Which pesto is the best? We put top brands to the test

Which pesto is the besto Middle-class Britain has a passion for pesto – but can you rely on the quality We put top brands to the test-o



09:01 GMT, 20 November 2012

Amanda Cable made her own pesto sauce to see if it measured up to its High Street rivals

Amanda Cable made her own pesto sauce to see if it measured up to its High Street rivals

Like olive oil before it, pesto is becoming a staple in British kitchens. Usually made from garlic, pine nuts, basil, olive oil and Parmesan, it’s a tasty and quick pasta topping.

But last week a supermarket supplier was fined for using cheap oil and Latvian cheese instead of the high-quality ingredients it claimed.

So what variety is best Nutritionist Angela Dowden and Amanda Cable investigate.

M Savers green pesto (69p for 190g)
CONTAINS: (per 100g) 339 cals, 4.1g sat fat, 1.8g salt
TASTE: Cheap and nasty, with a vinegary and processed aftertaste. Fine for students who want a quick meal and if adding to a recipe, but any discerning foodie will demand more.
NUTRITIONIST VERDICT: This is cheaper because it is made with sunflower oil rather than olive oil. While it doesn’t taste great, sunflower oil is a good source of vitamin E, which protects cells.

Red Pesto (1.99 for 190g)
CONTAINS: (per 100g) 315 calories, 6g saturated fat, 1.4g salt
TASTE: This tastes fresh and moreish — a deliciously thick pesto for pasta. Demand for red pesto (made with tomatoes and peppers) is driven entirely by the UK market. Based on the taste of this one, I’m not surprised.
NUTRITIONIST VERDICT: The saturated fat content looks high, but it’s a bit of a catch-22 with pesto. If you use authentic, quality ingredients, it will be naughtier on the health front. On the plus side, it’s so tasty you don’t need much.

Roasted Red Pepper Pesto (1.59 for 190g)
CONTAINS: (PER 100G) 266 cals, 3.5g sat fat, 1.5g salt
TASTE: My children — who all have finely honed pesto palates — declared that this looked like cat sick. It also had a bitter aftertaste.
NUTRITIONIST VERDICT: Look on the jar to see how many ingredients are added. Generally, the more additions, the lower the quality. There’s a fairly substantial list here, including vegetable fibre, acidity regulator, lactic acid and garlic powder — so it won’t taste as fresh as any home-made effort.


Tesco Classic Green Pesto

Tesco Classic Green Pesto

Classic green pesto (1 for 190g)
CONTAINS: (per 100g) 335 cals, 4.7g sat fat, 2g salt
TASTE: Far less oily than other efforts, and a salty taste that would appeal to those who want their pasta to pack a punch. A good option if you want to flavour a lot of pasta with just one pot.
NUTRITIONIST VERDICT: Ok, apart from the high salt — a modest 50g dollop would provide a sixth of your daily limit. If you are searching for quality on a label, Parmesan is always the more expensive cheese.
This jar contains Grana Padano, which is the next level down in terms of cost, but still has a delicious flavour.

Italian red pesto sauce (1.35 for 190g)
CONTAINS: (per 100g) 305 cals, 3.6g sat fat, 1.2g salt
Bold flavours mean it doesn’t taste like a budget option and, unlike
some of the others, there’s a good balance between oil and sauce.
This contains sun-dried tomatoes, a useful source of the antioxidant
lycopene, which has been linked to a lower risk of strokes. For a budget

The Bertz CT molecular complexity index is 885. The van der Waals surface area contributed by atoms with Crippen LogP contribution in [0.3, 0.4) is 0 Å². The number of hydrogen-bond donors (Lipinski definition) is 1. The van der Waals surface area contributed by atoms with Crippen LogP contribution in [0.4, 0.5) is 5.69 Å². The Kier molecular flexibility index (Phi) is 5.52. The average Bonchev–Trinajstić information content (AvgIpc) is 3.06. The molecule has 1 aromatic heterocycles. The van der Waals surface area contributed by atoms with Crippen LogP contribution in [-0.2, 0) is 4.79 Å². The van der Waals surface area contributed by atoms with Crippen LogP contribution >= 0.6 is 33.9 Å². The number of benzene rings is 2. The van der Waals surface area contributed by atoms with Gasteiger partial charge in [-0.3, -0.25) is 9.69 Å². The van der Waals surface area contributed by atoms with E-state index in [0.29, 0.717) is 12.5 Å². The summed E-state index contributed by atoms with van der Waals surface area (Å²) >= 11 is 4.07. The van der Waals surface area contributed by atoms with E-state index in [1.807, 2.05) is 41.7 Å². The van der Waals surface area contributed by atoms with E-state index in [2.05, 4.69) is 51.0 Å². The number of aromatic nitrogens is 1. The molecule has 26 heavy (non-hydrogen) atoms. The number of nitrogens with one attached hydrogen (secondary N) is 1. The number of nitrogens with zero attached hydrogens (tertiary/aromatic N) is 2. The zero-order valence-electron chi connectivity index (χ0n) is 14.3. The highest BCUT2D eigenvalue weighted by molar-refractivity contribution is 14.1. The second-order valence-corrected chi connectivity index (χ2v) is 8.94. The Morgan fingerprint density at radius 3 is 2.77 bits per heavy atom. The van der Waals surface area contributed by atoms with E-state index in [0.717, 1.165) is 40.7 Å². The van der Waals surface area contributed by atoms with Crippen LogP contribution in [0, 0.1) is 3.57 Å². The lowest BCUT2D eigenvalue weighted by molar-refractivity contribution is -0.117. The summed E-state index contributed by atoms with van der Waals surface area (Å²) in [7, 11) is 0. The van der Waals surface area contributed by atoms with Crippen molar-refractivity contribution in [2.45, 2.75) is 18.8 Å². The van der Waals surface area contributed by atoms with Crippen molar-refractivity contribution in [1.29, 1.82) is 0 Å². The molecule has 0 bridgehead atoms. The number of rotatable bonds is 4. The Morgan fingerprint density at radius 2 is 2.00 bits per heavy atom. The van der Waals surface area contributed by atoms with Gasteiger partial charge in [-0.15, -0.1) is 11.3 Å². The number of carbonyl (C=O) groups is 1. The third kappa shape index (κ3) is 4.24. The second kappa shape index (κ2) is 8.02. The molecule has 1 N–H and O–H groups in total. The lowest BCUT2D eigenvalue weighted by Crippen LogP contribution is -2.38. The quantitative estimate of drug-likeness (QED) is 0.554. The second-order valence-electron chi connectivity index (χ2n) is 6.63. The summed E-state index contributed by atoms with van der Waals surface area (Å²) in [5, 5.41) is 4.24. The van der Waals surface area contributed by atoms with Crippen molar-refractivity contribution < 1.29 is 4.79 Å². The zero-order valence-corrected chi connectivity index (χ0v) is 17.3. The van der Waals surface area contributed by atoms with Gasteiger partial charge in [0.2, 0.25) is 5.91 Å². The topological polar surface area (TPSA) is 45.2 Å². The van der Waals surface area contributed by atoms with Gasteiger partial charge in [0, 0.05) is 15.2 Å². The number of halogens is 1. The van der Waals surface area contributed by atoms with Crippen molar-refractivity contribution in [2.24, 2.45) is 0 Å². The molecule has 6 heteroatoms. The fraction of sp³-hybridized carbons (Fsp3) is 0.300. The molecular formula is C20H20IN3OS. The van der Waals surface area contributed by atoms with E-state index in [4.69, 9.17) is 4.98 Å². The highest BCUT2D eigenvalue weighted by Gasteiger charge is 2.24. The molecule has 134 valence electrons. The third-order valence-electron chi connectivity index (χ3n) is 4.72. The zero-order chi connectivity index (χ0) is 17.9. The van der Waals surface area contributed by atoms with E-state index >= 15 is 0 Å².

option, it has healthy ingredients.

How to make your own pesto


Asda's ricotta and red pepper pesto

Asda's ricotta and red pepper pesto

Ricotta And Red Pepper Pesto (1.28 for 190g)
CONTAINS: (PER 100g) 256 cals, 3g sat fat, 1.5g salt
TASTE: Claimed the crown for being the most inedible pesto we tried. Everyone in our family of five spat it out. It was a nasty orange colour and had a hideous smell.
NUTRITIONIST VERDICT: Shame it gets such a panning taste-wise as — despite some odd filler ingredients such as potato flakes and vegetable fibre — it’s made from more than 50 per cent peppers and tomatoes and has a lot going for it nutritionally, with a good smattering of protective antioxidants.

Pesto Genovese (99p for 190g)
CONTAINS: (per 100g) 488 cals, 7.6g sat fat, 2.18g salt
TASTE: Lots of oil on the top of this, so it needed a good mix. Strong Parmesan flavour and you could taste the salt, even when mixed with pasta.
NUTRITIONIST VERDICT: This one is high in saturated fat, which can raise cholesterol and lead to heart disease. The high cheese content gives it flavour but makes it one of our least healthy options.

Italian basil pesto (1 for 190g)
CONTAINS: (per 100g) 371 cals, 5.1g sat fat, 2g salt
TASTE: This looked like mould, with a slimy, processed texture and horrible vinegar-like flavour.
NUTRITIONIST VERDICT: There are nice ingredients here, which are good for the price, but a strange green colour.


Napolina green pesto

Napolina green pesto

Chilli pesto (2.19 for 190g)
CONTAINS: (per 100g) 334 cals, 2.6g sat fat, 1g salt
TASTE: Overwhelming flavour of cheese and a very strong kick from the chilli made this one rather difficult to swallow.
NUTRITIONIST VERDICT: Another non-authentic pesto — it contains ricotta not Parmesan, sunflower oil not olive and not a hint of basil. The peppers, tomato and chilli make it a pasta sauce, not a pesto. All that chilli should deter slimmers from piling too much on.

Fresh spicy roasted pepper pesto (2.99 for 185g)
CONTAINS: (per 100g) 247 cals, 4.1g sat fat, 1.3g salt
TASTE: This fresh sachet has a delicious pepper flavour and a texture that looks home-made.
NUTRITIONIST VERDICT: Contains 31 per cent roasted pepper — roasting releases the beta-carotene, which is good for boosting your immune system. However, a serving of this will provide only about a third of one of your five a day.

Prices and availability may vary according to regions.